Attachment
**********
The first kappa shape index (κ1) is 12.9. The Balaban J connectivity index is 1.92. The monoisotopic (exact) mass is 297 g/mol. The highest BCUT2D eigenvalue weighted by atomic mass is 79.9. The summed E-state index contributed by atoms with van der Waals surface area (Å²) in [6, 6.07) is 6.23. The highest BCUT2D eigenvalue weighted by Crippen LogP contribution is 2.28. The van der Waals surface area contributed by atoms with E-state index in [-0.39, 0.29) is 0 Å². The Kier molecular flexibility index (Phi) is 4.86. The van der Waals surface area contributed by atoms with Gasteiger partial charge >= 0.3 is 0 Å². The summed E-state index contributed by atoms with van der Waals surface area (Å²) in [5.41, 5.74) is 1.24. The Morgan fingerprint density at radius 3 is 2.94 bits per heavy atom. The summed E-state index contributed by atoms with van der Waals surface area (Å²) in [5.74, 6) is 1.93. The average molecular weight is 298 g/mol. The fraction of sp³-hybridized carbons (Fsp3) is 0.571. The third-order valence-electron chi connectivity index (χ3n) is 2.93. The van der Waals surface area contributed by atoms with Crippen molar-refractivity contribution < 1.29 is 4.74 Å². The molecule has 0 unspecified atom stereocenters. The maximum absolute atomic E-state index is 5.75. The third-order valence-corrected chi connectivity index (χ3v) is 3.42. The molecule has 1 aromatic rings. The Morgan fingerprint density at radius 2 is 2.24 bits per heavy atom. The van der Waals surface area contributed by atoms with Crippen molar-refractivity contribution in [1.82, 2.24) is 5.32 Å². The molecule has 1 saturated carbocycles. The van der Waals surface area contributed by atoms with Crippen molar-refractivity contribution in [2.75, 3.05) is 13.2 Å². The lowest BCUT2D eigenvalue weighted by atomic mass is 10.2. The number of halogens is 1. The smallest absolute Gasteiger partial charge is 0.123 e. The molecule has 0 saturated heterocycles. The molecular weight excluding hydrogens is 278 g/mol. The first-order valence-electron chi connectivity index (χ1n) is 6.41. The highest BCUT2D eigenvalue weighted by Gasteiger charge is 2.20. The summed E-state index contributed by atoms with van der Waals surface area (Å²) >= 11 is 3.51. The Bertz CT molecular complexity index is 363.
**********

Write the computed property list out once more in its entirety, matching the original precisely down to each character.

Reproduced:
The first kappa shape index (κ1) is 12.9. The Balaban J connectivity index is 1.92. The monoisotopic (exact) mass is 297 g/mol. The highest BCUT2D eigenvalue weighted by atomic mass is 79.9. The summed E-state index contributed by atoms with van der Waals surface area (Å²) in [6, 6.07) is 6.23. The highest BCUT2D eigenvalue weighted by Crippen LogP contribution is 2.28. The van der Waals surface area contributed by atoms with E-state index in [-0.39, 0.29) is 0 Å². The Kier molecular flexibility index (Phi) is 4.86. The van der Waals surface area contributed by atoms with Gasteiger partial charge >= 0.3 is 0 Å². The summed E-state index contributed by atoms with van der Waals surface area (Å²) in [5.41, 5.74) is 1.24. The Morgan fingerprint density at radius 3 is 2.94 bits per heavy atom. The summed E-state index contributed by atoms with van der Waals surface area (Å²) in [5.74, 6) is 1.93. The average molecular weight is 298 g/mol. The fraction of sp³-hybridized carbons (Fsp3) is 0.571. The third-order valence-electron chi connectivity index (χ3n) is 2.93. The van der Waals surface area contributed by atoms with Crippen molar-refractivity contribution < 1.29 is 4.74 Å². The molecule has 0 unspecified atom stereocenters. The maximum absolute atomic E-state index is 5.75. The third-order valence-corrected chi connectivity index (χ3v) is 3.42. The molecule has 1 aromatic rings. The Morgan fingerprint density at radius 2 is 2.24 bits per heavy atom. The van der Waals surface area contributed by atoms with Crippen molar-refractivity contribution in [1.82, 2.24) is 5.32 Å². The molecule has 1 saturated carbocycles. The van der Waals surface area contributed by atoms with Crippen molar-refractivity contribution in [2.75, 3.05) is 13.2 Å². The lowest BCUT2D eigenvalue weighted by atomic mass is 10.2. The number of halogens is 1. The smallest absolute Gasteiger partial charge is 0.123 e. The molecule has 0 saturated heterocycles. The molecular weight excluding hydrogens is 278 g/mol. The first-order valence-electron chi connectivity index (χ1n) is 6.41. The highest BCUT2D eigenvalue weighted by Gasteiger charge is 2.20. The summed E-state index contributed by atoms with van der Waals surface area (Å²) >= 11 is 3.51. The Bertz CT molecular complexity index is 363.